The opposition kindly offer us a rotating fielder - not one that rotates per se, of course, but one that is repeatedly replaced by teammates, all of whom will in their turn perform with admirable dedication. In an even more handsome gesture, we also acquire a guest player proper, in the form of young Leighton, perhaps about 11 years old. To suggest Leighton is enthusiastic would be like suggesting that the sea is damp today, something of an understatement. He has brought with him a comprehensive kit bag ‘just in case’, is changed in no time at all, and from the off (Anuj bowling tightly, Matt bowling alluringly and picking up an early wicket) he displays his extraordinary approach to fielding: reluctant to use hands to the point of diffidence, he is more than happy to employ any other part of his body, a method that results in a series of curious sliding stops and ungainly lunges with thigh and flank, until a fierce cut shot strikes him square on the kneecap and fells him in agony. He clambers back to his feet, smiling ruefully. Leighton would do well under the tutelage of John Curtis, whose less flexible variant of said technique is also in evidence, mainly involving boots and shins, but on one occasion of serene nonchalance, a side-foot-flick-then-knee-up into hands cupped in ready anticipation. Leighton patrols the upper slopes with Will, Anuj’s inexperienced (in the cricketing sense) friend, and although Will is somewhat wary of the projectile fired at him, he flings out arms where necessary, hurls the ball in to keeper Perkin at pace and generally disports himself with distinction. On the estuary side of the wicket, Chris Ferro calmly provides a fielding masterclass, saving a hatful of runs.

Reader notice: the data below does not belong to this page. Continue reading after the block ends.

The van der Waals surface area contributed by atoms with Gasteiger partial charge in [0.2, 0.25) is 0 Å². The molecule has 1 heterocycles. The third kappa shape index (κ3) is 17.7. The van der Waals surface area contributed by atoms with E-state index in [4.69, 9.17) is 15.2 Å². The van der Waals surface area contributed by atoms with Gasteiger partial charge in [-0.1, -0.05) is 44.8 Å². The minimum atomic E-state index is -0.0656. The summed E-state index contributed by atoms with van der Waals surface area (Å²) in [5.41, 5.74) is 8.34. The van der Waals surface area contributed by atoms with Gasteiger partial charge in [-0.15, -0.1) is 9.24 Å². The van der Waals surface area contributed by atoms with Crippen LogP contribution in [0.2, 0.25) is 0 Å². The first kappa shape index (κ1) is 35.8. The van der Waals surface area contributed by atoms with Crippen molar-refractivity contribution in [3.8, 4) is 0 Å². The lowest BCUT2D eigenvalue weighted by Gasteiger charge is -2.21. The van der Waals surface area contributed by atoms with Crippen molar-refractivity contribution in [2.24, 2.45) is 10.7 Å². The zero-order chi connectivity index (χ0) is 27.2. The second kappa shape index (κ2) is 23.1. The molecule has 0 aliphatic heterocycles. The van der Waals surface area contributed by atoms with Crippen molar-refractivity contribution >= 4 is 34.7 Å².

Erratics are short of bowling as well as men, and by now our two spinners have come on – your correspondent into the wind and Power down-drizzle, tossing the ball high to gather drift and turning it unpredictably off the sticky pitch. With near-inevitability two batsmen succumb. Beyond the boundary fence, in a field that slopes down to the estuary, a flock of sheep graze out of sight, though their bleating hangs in the clammy air, and whilst fielding blearily at slip, there’s a moment when the bleating seems for all the world to be emanating from the wandering Erratic fielders in their damp woolly jumpers.